By Lauren Filippini (Alpha Chi, Butler University), editor
The neon Lamborghini race car shoots down the course’s straightaway at 170 mph. At the bottom of the hill, the car brakes hard and veers to the right, carrying as much speed as the racing tires will allow. Behind the wheel, strapped into the driver’s seat in a fireproof suit and helmet battling temperatures of 140 degrees, is 22-year-old Sydney McKee (Zeta Theta, Brown University).
During the week, Sydney attends class and studies engineering and economics; on the weekends during competition season (condensed this year due to the COVID-19 pandemic), she travels across the country for the Super Trofeo series, where she races sports cars at the professional level.
Sydney was first introduced to racing by her father, and the two have since paired up to create a racing team called FaDa Racing (short for “father and daughter”). After her first ride in a race car with an instructor, Sydney was hooked.
“The actual act of driving separates you from everything else in your life,” says Sydney, who points to the laser focus she needs behind the wheel to stay on track and navigate around other cars. “It just all melts away when you’re in the car. It’s a moment of chaos mixed with a moment of peace.”
Once she got her regular driver’s license at age 16, she began competing in autocross events, and after her junior year of high school, she decided to build her own race car. With her parents contributing half the cost, Sydney cleaned office buildings and houses to fund the remainder of her Spec Miata, which she named Penny.
“I remember the first thing I did was take the seats out of the car, and the bolts were so tight I couldn’t get them out!” she recalls. “[Building it] was a really big point of independence for me.”
The sport of racing is largely male – Sydney’s first professional race in January 2019 saw her as one of two women out of the 120 drivers – and that dynamic has its pros and cons.
“It’s a mixed bag,” she explains. “Especially when I first started out, I had a lot of people think I was there to simply support my dad, not to compete. You get dismissed. The flip side of that is the other group of people who want you to be there, who want to help you.”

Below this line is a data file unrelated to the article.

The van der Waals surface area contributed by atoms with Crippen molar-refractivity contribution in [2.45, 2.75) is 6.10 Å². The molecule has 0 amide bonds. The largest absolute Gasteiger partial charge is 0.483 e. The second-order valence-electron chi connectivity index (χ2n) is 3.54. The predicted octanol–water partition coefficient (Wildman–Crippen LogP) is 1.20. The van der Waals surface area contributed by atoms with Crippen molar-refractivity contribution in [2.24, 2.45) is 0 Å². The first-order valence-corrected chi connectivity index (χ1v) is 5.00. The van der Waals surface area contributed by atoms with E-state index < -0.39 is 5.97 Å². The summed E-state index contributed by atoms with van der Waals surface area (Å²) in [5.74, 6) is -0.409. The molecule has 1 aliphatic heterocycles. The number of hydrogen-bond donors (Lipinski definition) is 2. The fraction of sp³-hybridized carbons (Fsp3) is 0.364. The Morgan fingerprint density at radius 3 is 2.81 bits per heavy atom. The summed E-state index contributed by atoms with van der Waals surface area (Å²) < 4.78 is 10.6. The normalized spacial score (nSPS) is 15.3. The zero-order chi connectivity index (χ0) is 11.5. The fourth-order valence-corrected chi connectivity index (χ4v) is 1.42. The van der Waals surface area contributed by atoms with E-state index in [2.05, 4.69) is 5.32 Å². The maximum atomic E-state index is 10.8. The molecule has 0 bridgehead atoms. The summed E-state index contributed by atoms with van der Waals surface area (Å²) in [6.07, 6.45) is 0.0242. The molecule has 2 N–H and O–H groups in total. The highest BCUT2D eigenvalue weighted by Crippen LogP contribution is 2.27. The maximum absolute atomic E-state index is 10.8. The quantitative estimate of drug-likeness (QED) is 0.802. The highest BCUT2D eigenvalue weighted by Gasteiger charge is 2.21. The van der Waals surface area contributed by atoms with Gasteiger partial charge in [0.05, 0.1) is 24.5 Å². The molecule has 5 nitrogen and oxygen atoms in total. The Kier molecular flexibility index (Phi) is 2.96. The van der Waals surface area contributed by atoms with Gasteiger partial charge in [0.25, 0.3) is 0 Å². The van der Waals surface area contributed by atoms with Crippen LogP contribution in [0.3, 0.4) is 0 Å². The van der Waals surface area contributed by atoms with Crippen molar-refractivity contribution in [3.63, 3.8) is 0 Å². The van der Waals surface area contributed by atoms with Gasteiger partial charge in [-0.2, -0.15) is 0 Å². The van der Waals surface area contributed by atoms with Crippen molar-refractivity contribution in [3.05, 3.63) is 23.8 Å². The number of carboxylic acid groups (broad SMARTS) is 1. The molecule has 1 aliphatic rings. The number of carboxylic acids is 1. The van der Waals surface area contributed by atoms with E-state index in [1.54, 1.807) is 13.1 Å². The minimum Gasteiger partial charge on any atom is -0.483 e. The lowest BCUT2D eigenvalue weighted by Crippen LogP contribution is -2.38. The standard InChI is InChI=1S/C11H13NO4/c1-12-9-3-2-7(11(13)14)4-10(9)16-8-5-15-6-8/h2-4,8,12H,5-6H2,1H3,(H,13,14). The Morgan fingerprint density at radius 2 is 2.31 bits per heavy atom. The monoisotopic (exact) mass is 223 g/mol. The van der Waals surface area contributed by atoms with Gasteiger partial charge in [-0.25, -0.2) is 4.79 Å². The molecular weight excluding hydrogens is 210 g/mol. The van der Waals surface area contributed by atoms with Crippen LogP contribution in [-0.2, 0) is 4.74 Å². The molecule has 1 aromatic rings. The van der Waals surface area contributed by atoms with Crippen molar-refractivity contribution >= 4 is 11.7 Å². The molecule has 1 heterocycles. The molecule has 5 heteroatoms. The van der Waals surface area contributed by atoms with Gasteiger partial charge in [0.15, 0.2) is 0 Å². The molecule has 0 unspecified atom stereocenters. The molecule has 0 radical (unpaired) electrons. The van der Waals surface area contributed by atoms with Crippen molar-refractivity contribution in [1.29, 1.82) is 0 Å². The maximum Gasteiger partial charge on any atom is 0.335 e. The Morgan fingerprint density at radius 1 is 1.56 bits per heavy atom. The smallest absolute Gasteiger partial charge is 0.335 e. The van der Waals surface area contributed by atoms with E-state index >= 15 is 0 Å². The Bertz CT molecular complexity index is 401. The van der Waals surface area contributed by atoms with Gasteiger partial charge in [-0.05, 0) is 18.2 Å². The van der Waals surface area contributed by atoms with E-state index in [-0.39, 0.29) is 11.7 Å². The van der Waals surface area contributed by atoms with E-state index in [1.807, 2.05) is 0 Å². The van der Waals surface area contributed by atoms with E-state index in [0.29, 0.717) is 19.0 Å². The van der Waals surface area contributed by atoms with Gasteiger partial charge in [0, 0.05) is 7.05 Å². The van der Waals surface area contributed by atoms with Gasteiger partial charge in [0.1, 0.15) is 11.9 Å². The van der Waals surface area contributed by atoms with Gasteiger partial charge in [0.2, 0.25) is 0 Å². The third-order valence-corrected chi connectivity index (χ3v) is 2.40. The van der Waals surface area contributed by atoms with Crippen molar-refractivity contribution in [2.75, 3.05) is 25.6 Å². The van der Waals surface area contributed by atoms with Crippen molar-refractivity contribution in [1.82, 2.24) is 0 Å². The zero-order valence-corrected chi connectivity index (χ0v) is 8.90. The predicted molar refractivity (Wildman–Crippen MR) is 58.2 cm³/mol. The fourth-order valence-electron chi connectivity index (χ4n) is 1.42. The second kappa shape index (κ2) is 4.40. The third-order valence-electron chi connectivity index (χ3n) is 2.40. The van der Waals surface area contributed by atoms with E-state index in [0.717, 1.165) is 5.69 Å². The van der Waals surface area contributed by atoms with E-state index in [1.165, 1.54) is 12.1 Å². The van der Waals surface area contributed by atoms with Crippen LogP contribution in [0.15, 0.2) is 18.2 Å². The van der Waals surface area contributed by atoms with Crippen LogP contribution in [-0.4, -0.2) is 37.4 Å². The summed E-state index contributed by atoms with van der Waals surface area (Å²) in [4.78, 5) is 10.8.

Sydney remembers the first year she and her dad shared a car for a series. One driver made some “not so great comments” about her but later became frustrated when Sydney’s skills progressed and he could no longer tell if it was her or her father in the driver’s seat!
“That makes it even more fun to go beat them,” Sydney says of the naysayers. “The car doesn’t know or care about the gender of the driver.”
Sydney is part of Shift Up Now, a collective of female racers using motorsports to inspire confidence and courage.
“I think it’s so important for young girls to have role models and think, ‘I can be a driver or an engineer or a mechanic,’” she says. “I’ve always aimed higher, and I’ve never thought of my gender as something that would get in the way. I don’t think anyone should see their gender as a disadvantage, and I want to be one of the people to encourage those girls to do whatever they want.”
Sydney admits that very few drivers can pay the bills entirely with racing, but she knows the sport will always be part of her life. She has set her sights on a career in finance and hopes to one day run or own a race team. She explains, “I would love to mesh the business and finance side with my love of racing.”
The close-knit community is one of the things Sydney loves the most about racing. And she found a second community in a place she never expected – a sorority!
“I never thought I’d join a sorority; I never thought it would be a community I’d want,” she says. Sydney met Alpha Chi Omegas through a friend and joined the Zeta Theta chapter her sophomore year. “It’s become a great community. It’s become what a sorority should be.”